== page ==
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CoA bill amendments backdoor entry for judges- LSB

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  • “There is  need for citizenry consultation by constitutional referendum.”
  • Suspicious of the lack of transparency in the amendments

QUEEN MOSARWE

Law Society Botswana (LSB) says the   Court of Appeal (CoA) Amendment Bill to raise the retirement age of  judges from  70 to 80 seeks to allow backdoor entry  of  Justices  Isaac Lesetedi, Monametsi Gaongalelwe, John  Foxcroft, John Cameroon, Authur Hamilton and Craig Howie. The six have had their appointments, which were made by President Ian Khama declared unconstitutional and invalid by   Justice Abednico Tafa.
In a joint statement with Botswana Teacher’s Union, Botswana Land boards and Local Authorities and Health Workers Union, Botswana Sector of Educators Trade Union, National Amalgamated Local and Central Government and Parastatal Worker’s Union, Botswana Federation of Public Sector Unions, they say the amendment geared at undermining and frustrating Tafa’s judgment .   Furthermore, their statement says that the amendment is couched in a manner that avoids the issue of renewals by giving a carte blanche to the appointment process. “That this is legal is not the point but it by no means reflects the rule of law but is rather, contrary the rule by law,” LSB said.
On 16th February 2017, Tafa ruled that section 4 of the CoA Act was constitutionally invalid and therefore must be struck down as the appointment of all justices of appeal had been prescribed by parliament contrary to  section 99 (2)  of the Constitution.   Government applied to suspend Tafa’s judgment last week, but he ruled that government’s application had no or very little prospects of success while noting that CoA president Ian Kirby had no basis for suspending the application session of the CoA.
In the interim, Minister of Defense, Justice and Security Shaw Kgathi introduced a bill in parliament which he said had the objective of complying with the High Court decision. “The issues of determination by the High Court was whether section 4 of the Court of Appeal Act is incompatible with section 99 (2) of the Constitution and therefore invalid; and whether it is unconstitutional for the President to renew the appointment of a justice of appeal on the expiry of a three-year appointment,” Kgathi stated, adding that the bill further proposes an increase of justices retirement age from 70 to 80 years.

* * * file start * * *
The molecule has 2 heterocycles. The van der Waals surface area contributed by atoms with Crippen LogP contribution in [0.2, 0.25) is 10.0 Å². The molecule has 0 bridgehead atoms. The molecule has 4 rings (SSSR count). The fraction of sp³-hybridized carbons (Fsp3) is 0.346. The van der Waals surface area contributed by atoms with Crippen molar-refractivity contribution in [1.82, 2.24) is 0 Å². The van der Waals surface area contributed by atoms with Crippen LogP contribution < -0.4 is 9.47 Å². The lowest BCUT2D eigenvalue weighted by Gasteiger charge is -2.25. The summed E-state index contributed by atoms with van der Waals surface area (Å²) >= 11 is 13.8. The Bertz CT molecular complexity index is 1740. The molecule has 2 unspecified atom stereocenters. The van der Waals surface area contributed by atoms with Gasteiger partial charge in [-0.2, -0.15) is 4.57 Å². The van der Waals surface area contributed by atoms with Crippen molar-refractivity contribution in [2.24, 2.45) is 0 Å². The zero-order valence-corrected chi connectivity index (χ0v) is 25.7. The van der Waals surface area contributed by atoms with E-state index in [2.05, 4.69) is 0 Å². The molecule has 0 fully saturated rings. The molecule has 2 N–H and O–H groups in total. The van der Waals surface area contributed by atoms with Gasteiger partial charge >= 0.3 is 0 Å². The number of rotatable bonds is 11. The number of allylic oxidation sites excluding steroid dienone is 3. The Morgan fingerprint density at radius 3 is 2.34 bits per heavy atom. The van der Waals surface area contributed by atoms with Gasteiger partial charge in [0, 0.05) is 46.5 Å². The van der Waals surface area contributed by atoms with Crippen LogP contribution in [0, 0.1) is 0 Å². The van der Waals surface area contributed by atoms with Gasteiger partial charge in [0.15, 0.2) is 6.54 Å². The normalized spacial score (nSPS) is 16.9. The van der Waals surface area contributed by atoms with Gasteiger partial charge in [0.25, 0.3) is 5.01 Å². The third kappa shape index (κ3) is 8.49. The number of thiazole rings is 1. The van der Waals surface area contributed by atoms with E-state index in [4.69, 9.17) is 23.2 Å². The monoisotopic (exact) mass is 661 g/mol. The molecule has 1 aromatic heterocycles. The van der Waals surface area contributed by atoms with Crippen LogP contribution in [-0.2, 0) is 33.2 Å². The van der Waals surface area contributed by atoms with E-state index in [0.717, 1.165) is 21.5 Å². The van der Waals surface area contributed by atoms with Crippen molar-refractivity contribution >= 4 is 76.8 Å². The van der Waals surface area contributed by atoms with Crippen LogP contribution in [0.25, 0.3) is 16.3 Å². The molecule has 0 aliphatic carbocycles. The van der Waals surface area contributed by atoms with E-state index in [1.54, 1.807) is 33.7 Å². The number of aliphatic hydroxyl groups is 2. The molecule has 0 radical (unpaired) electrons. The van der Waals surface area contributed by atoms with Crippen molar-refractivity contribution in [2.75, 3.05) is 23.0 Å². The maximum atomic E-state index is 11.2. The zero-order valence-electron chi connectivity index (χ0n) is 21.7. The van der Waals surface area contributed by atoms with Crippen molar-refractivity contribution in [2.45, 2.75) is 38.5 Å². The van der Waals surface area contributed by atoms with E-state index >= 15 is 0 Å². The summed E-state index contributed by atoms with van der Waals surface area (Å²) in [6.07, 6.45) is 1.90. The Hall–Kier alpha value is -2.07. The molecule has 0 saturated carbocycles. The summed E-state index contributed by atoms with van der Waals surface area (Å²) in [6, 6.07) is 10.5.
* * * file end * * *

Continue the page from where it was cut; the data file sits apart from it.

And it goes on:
LSB and trade unions however hold a different view with regard to the increase of the retirement age. They say the citizenry was not consulted on the increase in the retirement age as had been done in the past with the 2001 referendum.   “The government has not brought the citizenry into its confidence as to why Justices of Appeal need retirement  age raised,” they stated,  pointing out  that  “The haste with which the amendment is being  done and the unbridled lack of transparency is  a cause of great  concern.”
According to them, transparency and consultation are a bedrock of any participatory democracy, warning that “Batswana should be worried at the growing impunity where laws are made without consultation of the people.  They mentioned the 2001 Constitutional referendum where electorates participated in the amendment to raise the retirement age of the judges from 65 to 70.   “The previously provided 65 as a retirement age, was amended in 2001 following a referendum in which the question put to the electorate was whether the retirement age should be raised,” they argued.
They further question the validity of the proposed amendment under Section 101 of the constitution as “it is doubtful because, amongst others, the question as whether parliament should be given an unlimited discretion to prescribe a different age was never put to the electorate during the referendum.” Thus, they say, even though the retirement age of judges was amended as a result of the referendum and despite the fact that most Batswana were unconvinced on the need for the increase, the amendment passed with 53% of the 20% voter turnout, that is, Batswana were in fact consulted.
“There is also a strong indication that all this is hastily done to entrench patronage and intended to frustrate recent heightened calls for localization of the CoA,” they maintained adding that “We all hope that this is far from the truth because if it is true it begs the question why? Can they be independent? Are the demographics going to continue to look more like a court during apartheid South Africa than those of an African country that has been independent for 50 years.”

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